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Hebrew transcription(s)
 • officialAmmiqam
Amikam is located in Haifa region of Israel
Amikam is located in Israel
Coordinates: 32°33′49″N 35°1′15″E / 32.56361°N 35.02083°E / 32.56361; 35.02083Coordinates: 32°33′49″N 35°1′15″E / 32.56361°N 35.02083°E / 32.56361; 35.02083
Country Israel
AffiliationMishkei Herut Beitar
Founded byImmigrants from China

Amikam (Hebrew: עַמִּיקָם) is a moshav in northern Israel. Located near Zikhron Ya'akov, it falls under the jurisdiction of Alona Regional Council, whose headquarters are located in the moshav. In 2019 it had a population of 739.[1] West of the moshav is the Alona Park.[2]


The moshav was established in 1950 by Jewish refugees from Harbin, Manchuria and Shanghai, China, who had fled the Chinese Civil War.[2] The land had belonged to the depopulated Palestinian village of Sabbarin.[3]

The founders were later joined by Jews from the Cyprus concentration camps, and followed by Yemenite Jews. In 1956, a group of Polish Jewish immigrants settled on the moshav. Some of the families engage in fruit farming, raising peaches, plums, nectarines and loquats. Children attend the local Tali Alona elementary school.[4]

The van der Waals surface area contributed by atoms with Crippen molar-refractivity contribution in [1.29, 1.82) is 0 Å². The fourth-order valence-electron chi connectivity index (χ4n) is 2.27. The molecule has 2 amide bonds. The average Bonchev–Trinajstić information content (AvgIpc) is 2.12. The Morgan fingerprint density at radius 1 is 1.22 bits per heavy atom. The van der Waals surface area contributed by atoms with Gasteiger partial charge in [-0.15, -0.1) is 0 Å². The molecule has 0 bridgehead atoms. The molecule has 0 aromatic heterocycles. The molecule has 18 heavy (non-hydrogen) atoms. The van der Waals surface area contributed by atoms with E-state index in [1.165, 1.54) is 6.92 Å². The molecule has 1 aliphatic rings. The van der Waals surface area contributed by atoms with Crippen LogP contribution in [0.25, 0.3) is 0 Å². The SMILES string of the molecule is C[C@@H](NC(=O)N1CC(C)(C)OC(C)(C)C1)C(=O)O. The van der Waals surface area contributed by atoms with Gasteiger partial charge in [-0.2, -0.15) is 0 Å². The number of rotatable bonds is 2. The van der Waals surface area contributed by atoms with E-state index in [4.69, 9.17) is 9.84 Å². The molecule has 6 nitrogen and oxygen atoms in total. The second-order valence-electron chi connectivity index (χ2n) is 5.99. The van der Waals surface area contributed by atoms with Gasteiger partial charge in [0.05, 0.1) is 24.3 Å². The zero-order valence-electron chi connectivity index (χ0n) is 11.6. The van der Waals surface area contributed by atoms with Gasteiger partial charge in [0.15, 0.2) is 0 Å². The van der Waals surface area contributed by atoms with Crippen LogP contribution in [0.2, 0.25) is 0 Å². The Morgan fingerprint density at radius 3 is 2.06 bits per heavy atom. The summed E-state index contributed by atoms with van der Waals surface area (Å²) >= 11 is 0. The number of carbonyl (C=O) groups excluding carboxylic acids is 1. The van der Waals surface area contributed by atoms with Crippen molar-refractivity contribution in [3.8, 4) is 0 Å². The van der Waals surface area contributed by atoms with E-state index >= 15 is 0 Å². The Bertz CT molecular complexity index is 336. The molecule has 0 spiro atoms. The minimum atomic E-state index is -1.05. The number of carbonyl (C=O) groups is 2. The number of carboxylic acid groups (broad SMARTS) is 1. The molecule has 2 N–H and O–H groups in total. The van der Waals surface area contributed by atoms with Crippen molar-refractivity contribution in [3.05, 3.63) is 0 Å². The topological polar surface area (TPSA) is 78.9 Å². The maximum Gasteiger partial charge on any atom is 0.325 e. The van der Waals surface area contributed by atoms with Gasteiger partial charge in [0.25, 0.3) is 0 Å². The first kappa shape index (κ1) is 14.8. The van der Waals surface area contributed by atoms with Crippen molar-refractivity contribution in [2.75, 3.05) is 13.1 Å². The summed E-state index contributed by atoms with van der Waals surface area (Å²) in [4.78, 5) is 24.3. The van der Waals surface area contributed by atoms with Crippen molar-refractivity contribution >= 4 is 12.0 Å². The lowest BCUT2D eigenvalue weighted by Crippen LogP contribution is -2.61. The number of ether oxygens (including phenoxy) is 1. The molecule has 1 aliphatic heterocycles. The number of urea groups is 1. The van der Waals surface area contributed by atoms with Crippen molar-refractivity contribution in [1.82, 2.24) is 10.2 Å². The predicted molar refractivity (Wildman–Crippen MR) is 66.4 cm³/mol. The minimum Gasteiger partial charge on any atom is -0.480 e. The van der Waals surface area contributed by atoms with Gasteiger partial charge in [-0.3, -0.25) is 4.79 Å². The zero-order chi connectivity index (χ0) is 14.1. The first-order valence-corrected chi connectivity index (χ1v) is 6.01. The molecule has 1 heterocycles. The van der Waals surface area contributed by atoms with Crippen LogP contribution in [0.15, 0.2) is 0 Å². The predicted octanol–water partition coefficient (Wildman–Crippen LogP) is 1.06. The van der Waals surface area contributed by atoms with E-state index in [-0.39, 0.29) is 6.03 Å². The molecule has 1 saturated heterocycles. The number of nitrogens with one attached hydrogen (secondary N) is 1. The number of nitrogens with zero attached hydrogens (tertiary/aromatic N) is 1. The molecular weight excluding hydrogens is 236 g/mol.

A rare variety of peach was grown on Moshav Amikam and named for the moshav. Pits from this variety were found on Masada. Now the one remaining tree is in Kfar Kara.[5]

Notable residents

  • Yoav Galant (born 1958), Israeli politician and former army commander


  1. ^ a b "Population in the Localities 2019" (XLS). Israel Central Bureau of Statistics. Retrieved 16 August 2020.
  2. ^ a b Mapa's concise gazetteer of Israel (in Hebrew). Yuval El'azari (ed.). Tel-Aviv: Mapa Publishing. 2005. pp. 426–427. ISBN 965-7184-34-7.((cite book)): CS1 maint: others (link)
  3. ^ Khalidi, Walid (1992). All That Remains: The Palestinian Villages Occupied and Depopulated by Israel in 1948. Washington D.C.: Institute for Palestine Studies. p. 187. ISBN 0-88728-224-5.
  4. ^ Alona region
  5. ^ Shapira, Ran (November 30, 2011). "What peach did they dare to eat at Masada?". Haaretz. Retrieved April 23, 2019.
  1. ^ Cohen, Yoni (April 22, 2012). "Weekend Walk: Moshav Amikam". The Jerusalem Post. Retrieved April 23, 2019.
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